Are some Europeans more equal than others?
“The Great Compromise”: Towards a Political Federal Europe
The EU, until recently synonymous with efficiency and innovation appears to have been caught off-guard during the current crisis; giving the impression of an ambivalent organisation making it up as it goes along. However, what if Europe didn’t have to make “it” up? What if the EU strategically planned not only to bolster Europe’s economic security, but also to shore up the long-term future of Europe’s political and human security as well? What if the EU endeavoured to move beyond the troika’s current ground-hog day/road-to-nowhere austerity ‘tonic’ and address some of its own internal contradictions? Could the answer to “it” therefore be a move towards political federalism?
In many ways the very proposition of deeper integration towards a fully-fledged federalised Europe seems impossible, particularly now at such a volatile time in the EU’s history. Even if one puts the current Euro-zone crisis aside for the moment and acknowledges Europe’s efforts as the continent that both formalised the concept of the modern nation-state, as well as the continent that has come closest to discarding this idea, in favour of a truly post-modern alternative. Even then, a federal Europe is still hard to imagine. One need only reflect on Europe’s strained history to understand why.
Teetering under Europe’s surface has always been a deep culturally entrenched concern over the issue of sovereignty, in the very broadest sense of the word. Europeans throughout the ages have grappled and at times often quite viciously, with issues regarding dominion over specific areas, the extent of jurisdictions, degrees of power, types of rule, methods of control, not to mention bitter and often brutal struggles for independence, autonomy and self-government. Europe boasts an endless catalogue of commemorative monuments that stand testament to a very bloody and divided history, a physical and permanent reminder that at the heart of Europe: North/South, East/West, rich/poor lays a complex and multilayered tribalism yet to be extinguished.
With this tribalism in mind, perhaps the crucial question should not be whether Europe is capable of redrawing its own map? But rather, whether Europeans themselves are actually willing to go down the path of political supra-nationhood? And if so, who ultimately will be charged with making such a momentous decision? The EU stands at a fork in the road. If Federalism is to be genuinely considered as an avenue to try and get Europe out of its current malaise will it be an organic process from below, a democratic call from Europe’s many; or one imposed from above, a technocratic decree from Europe’s few?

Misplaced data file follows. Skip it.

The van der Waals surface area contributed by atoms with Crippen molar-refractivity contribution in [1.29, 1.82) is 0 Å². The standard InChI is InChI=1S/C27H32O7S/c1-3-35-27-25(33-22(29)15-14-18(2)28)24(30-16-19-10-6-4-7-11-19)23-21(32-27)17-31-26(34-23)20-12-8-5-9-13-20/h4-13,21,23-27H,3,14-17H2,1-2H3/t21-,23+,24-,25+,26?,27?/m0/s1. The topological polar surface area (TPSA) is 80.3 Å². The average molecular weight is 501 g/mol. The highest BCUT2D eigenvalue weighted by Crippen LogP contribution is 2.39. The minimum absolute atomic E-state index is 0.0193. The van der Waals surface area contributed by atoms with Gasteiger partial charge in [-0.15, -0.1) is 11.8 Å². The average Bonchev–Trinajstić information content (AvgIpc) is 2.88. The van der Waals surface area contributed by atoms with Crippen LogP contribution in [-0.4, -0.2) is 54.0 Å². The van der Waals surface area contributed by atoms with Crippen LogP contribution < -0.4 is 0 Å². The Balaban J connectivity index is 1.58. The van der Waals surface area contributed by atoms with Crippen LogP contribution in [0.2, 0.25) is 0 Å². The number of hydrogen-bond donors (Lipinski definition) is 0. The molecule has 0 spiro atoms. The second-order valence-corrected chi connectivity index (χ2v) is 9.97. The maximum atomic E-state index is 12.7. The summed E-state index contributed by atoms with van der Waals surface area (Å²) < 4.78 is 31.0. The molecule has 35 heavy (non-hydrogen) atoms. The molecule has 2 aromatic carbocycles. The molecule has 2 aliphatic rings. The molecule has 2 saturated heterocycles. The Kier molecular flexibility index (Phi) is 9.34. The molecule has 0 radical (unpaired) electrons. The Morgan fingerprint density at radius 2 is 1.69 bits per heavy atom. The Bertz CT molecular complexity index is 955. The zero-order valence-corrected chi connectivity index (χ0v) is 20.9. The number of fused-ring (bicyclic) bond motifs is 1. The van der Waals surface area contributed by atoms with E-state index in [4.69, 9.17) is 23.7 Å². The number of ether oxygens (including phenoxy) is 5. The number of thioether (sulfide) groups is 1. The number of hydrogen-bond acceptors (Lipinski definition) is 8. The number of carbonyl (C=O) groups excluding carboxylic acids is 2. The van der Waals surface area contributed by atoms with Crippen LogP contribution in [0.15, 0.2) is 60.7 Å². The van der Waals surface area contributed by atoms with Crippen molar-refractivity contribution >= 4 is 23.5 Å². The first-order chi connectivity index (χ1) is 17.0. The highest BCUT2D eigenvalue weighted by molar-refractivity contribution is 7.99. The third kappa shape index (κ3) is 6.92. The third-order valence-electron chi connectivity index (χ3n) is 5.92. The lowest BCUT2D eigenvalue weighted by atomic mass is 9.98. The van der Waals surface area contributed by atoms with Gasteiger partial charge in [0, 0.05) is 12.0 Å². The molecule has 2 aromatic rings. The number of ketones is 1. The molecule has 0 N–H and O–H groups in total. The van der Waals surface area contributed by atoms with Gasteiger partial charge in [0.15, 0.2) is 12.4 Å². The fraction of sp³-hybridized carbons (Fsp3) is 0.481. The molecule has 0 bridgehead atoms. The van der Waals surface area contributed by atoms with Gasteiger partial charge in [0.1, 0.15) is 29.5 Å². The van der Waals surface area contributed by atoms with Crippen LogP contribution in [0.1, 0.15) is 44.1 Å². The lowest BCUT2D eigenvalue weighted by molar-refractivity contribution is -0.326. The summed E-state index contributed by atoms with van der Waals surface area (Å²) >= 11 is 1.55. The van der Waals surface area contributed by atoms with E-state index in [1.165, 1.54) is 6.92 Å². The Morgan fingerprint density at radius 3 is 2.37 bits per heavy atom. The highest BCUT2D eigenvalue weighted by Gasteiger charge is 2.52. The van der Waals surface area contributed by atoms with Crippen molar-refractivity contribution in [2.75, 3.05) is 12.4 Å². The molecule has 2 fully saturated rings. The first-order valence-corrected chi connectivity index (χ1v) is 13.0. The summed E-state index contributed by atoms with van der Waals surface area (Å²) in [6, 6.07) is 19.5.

An organic move from below conjures up utopian images of a United States of Europe; whilst an imposed edict from above invokes more cynical visions of Empire. In either case, the one certainty is that Europe can no longer afford to ignore the hard questions linked to its political status. Simply put, any addressing of Europe’s economic woes, must also simultaneously readdress the political relationship EU members have to one another and the overall philosophy that underpins the EU and binds these members together.
With all this in mind, before proceeding any further to examine where the EU is possibly going, perhaps here is a good time to pause and reflect on where the EU actually currently is. At present, the EU finds itself in an unworkable situation, the impasse largely due to an inherent flaw. At its core structural level the EU suffers a defect, conceived at its inception when economic union was implemented without political union. The question naturally begs, how is it possible to sustain economic integration and yet still maintain independent political sovereignty? Answer – you can’t! Proof – the current EU crisis!
Furthermore, the EU also appears to find itself unable to accept its own predicament. The current EU crisis has always been a multifaceted problem, however, for too long now, the problem has gone misdiagnosed by many, solely as an economic one. As already mentioned, the EU crisis is in fact also a deeper philosophical puzzle, at the heart of which lays a crucial question about social responsibility, namely do societies exist to serve the global economy, or does the global economy exist to serve our societies? Likewise, the EU crisis is also a political conundrum revolving around the complex relationships its members have with one other, namely can democratisation ever trump realpolitik?
In turn, if the answers to these questions are indeed political Federalism, then three further fundamental questions also emerge: (1) what could a political federalised Europe look like? (2) How would a political federalised Europe work? And (3) why should a political federalised Europe even exist?
What could a federalised Europe actually look like?
For some realists and pessimists (in many cases, often one and the same) a politically federalised Europe, if not discarded outright as too utopian, might only be comprehended in terms of material power. This model envisages any future EU as an imperial dystopia. Here Europe would morph into a grand alliance, although more ancient Athenian Empire and less Delian League in nature, with Germany more than likely as the hegemon or at the very least, a dual-monarch in a power sharing arrangement between the ‘Royal Houses of Berlin and Paris’. Other realist interpretations may foresee potential to experiment with more ethereal hegemonic stability theories. Here the model would still remain imperial. The slight difference though would be that under this model, Germany or a Berlin/Paris Pact would be elevated to a more benevolent authority in order to fulfill the role of Thomas Hobbes’ Leviathian.
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